The Wyoming Insight Economic Report for February includes some mixed signals on the state economy, according to Senior State Economist Jim Robinson.

The major good news in the report is that crude oil prices are continuing to trend upwards, albeit at a slow pace.

Robinson says the West Texas Intermediate crude price averaged $53.34 per barrel in February. That was only a slight improvement over the January 2017 average of $52.51 per barrel.

But a year-over-year comparison with February of 2016 shows the average price has gone up by $22.95 per barrel since February 2016. Robinson notes the price of oil has been showing steady improvement for the last several months. He says that while the price isn't yet high enough to revive the overall oil industry in Wyoming, it is sparking some drilling activity.

Robinson says the state has averaged 19 drilling rigs in operation over the last few months.That compares with only seven rigs as recently as last June. But he says oil companies seem to be taking a "wait and see" approach before committing resources to ramping up oil production in the state. But the rest of the rest of the report is not as positive in most areas. Seven months into Fiscal Year 2017, state sales and use tax collections are down by 14.1 percent, or $58.7 million.

As has been the pattern for the past several years in Wyoming, the big energy producing counties are taking the biggest hit, with Campbell County sales tax collections down by a whopping $20.2 million compared to the same time in FY 2016. Natrona County is down by $6.9 million and Sublette County is showing a $6.8 million drop.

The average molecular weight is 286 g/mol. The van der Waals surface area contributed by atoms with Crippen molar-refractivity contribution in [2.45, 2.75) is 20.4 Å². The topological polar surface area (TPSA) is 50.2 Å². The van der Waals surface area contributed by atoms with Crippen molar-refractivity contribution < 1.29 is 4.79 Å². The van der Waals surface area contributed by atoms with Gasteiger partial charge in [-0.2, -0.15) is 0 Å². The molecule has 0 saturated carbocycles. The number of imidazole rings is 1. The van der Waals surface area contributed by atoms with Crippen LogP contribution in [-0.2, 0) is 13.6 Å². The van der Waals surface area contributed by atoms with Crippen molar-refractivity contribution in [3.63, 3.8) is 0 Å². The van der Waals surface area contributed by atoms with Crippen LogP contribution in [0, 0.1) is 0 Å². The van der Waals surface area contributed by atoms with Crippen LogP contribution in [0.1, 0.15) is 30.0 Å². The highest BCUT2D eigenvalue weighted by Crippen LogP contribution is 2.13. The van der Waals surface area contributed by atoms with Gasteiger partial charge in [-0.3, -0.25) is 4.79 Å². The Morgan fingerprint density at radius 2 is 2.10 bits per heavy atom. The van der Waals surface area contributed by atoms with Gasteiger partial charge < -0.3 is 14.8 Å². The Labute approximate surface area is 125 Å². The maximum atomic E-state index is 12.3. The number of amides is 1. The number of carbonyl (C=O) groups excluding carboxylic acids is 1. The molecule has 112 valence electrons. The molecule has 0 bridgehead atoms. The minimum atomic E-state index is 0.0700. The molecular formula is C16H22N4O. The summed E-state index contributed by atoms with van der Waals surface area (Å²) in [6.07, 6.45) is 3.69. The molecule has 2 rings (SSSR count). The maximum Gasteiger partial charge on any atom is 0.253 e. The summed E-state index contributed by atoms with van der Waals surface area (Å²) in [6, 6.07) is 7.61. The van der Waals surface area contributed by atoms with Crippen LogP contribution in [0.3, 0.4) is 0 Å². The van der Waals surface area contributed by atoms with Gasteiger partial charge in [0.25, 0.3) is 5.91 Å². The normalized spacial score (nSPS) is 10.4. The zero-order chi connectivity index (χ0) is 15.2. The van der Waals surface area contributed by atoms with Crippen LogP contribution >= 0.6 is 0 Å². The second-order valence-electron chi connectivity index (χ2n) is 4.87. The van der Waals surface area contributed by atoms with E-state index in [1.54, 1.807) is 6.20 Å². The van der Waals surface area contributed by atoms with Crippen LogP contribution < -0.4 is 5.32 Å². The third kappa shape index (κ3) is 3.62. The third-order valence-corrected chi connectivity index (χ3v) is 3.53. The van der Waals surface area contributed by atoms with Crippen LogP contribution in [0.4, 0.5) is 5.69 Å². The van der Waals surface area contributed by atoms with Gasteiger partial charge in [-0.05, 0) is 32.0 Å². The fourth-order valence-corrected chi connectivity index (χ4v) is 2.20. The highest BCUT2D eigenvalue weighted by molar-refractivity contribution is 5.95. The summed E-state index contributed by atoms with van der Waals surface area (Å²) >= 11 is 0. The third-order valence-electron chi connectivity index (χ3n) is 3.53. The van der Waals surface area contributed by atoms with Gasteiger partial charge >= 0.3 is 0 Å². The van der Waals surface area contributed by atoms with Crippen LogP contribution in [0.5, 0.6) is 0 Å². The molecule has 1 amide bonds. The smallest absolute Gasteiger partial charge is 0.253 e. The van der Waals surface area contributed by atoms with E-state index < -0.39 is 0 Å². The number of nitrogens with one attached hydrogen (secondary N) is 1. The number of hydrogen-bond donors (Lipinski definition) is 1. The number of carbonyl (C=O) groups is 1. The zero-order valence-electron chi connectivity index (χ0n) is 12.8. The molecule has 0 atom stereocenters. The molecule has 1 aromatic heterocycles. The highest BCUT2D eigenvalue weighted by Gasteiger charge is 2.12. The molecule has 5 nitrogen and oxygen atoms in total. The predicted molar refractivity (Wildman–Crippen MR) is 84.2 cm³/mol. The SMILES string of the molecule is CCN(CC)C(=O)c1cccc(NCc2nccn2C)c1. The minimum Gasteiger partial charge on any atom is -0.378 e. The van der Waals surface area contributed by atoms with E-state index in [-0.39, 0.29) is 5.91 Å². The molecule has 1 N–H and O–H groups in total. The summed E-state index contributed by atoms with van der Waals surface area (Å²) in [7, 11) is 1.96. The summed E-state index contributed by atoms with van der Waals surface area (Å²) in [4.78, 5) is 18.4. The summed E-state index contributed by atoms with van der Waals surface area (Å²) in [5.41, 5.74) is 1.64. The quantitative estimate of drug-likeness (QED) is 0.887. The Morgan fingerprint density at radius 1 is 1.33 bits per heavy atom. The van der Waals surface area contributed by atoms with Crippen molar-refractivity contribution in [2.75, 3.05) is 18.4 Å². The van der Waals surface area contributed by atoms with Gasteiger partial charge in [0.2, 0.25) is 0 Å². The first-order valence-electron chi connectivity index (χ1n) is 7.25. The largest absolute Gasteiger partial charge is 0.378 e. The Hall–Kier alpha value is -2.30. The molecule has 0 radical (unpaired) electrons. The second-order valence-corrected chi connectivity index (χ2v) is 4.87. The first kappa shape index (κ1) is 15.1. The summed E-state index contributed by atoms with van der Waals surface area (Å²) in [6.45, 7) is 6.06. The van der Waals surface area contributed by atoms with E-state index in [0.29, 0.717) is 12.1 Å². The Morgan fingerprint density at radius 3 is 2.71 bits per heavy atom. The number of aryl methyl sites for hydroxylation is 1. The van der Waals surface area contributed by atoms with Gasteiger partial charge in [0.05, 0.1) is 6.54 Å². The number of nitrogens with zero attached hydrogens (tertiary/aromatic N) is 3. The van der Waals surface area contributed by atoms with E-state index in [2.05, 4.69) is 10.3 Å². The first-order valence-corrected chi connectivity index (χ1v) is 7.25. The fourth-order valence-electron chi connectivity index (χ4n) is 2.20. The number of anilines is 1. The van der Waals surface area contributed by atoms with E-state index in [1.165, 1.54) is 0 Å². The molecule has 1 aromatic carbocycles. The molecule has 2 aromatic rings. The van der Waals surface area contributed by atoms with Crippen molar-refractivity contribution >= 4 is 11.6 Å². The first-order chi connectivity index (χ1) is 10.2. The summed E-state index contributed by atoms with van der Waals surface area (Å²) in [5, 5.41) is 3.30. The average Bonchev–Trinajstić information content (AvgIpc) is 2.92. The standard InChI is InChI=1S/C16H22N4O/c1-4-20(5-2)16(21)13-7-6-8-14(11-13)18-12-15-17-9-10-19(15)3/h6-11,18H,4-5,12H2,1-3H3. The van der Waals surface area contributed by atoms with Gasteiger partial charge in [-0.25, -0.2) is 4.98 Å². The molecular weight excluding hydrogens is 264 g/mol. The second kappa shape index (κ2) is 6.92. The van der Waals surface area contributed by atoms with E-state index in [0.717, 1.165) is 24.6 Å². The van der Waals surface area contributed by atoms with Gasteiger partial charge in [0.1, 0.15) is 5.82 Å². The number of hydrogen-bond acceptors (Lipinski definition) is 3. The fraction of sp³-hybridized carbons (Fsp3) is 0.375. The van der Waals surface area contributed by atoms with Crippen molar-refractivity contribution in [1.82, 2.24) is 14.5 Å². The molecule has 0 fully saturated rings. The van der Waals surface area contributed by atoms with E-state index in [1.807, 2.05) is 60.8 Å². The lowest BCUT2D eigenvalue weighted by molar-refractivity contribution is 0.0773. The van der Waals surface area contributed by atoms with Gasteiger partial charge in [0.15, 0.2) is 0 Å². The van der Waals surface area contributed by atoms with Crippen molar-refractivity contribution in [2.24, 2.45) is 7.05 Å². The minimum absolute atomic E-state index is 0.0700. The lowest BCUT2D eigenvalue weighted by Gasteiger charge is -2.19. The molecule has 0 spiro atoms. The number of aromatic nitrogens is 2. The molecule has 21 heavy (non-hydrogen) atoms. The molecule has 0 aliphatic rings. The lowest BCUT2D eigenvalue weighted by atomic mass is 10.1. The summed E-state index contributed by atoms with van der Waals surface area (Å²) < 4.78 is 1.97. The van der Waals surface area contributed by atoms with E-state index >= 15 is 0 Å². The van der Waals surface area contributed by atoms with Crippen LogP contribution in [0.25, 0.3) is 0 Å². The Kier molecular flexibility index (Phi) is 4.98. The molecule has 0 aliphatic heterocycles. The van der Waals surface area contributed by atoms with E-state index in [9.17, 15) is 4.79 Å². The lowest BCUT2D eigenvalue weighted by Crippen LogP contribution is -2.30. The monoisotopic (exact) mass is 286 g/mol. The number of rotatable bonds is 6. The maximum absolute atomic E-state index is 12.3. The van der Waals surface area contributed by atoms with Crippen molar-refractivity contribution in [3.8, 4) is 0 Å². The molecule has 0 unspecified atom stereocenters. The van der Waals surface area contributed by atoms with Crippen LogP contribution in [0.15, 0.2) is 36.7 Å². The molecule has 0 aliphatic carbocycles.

Even Laramie County, which is not considered a leading energy producing county in the state, is seeing a 7 percent drop in sales and use tax collections year-over-year.

Visit Cheyenne President Darren Rudloff recently said the energy slump is hurting hotel occupancy rates in the county because energy industry executives and representatives are not traveling as much due to budget cutbacks.

Rudloff says that was noticeable during the recent legislative session when hotel occupancy rates in the city were well below usual.

He says that during the summer months, and especially during Cheyenne Frontier Days, tourists take up most of the lodging in Cheyenne. But during the winter months, and especially during the legislative session, business travelers make up the majority of hotel occupants. This year, those numbers were down significantly.

Robinson says besides an upward trend in oil prices, the other good news for the state economy is that it doesn't seem to be getting any worse over the last few months.

He says that shows "the worst is over," even if the state economy isn't growing right now.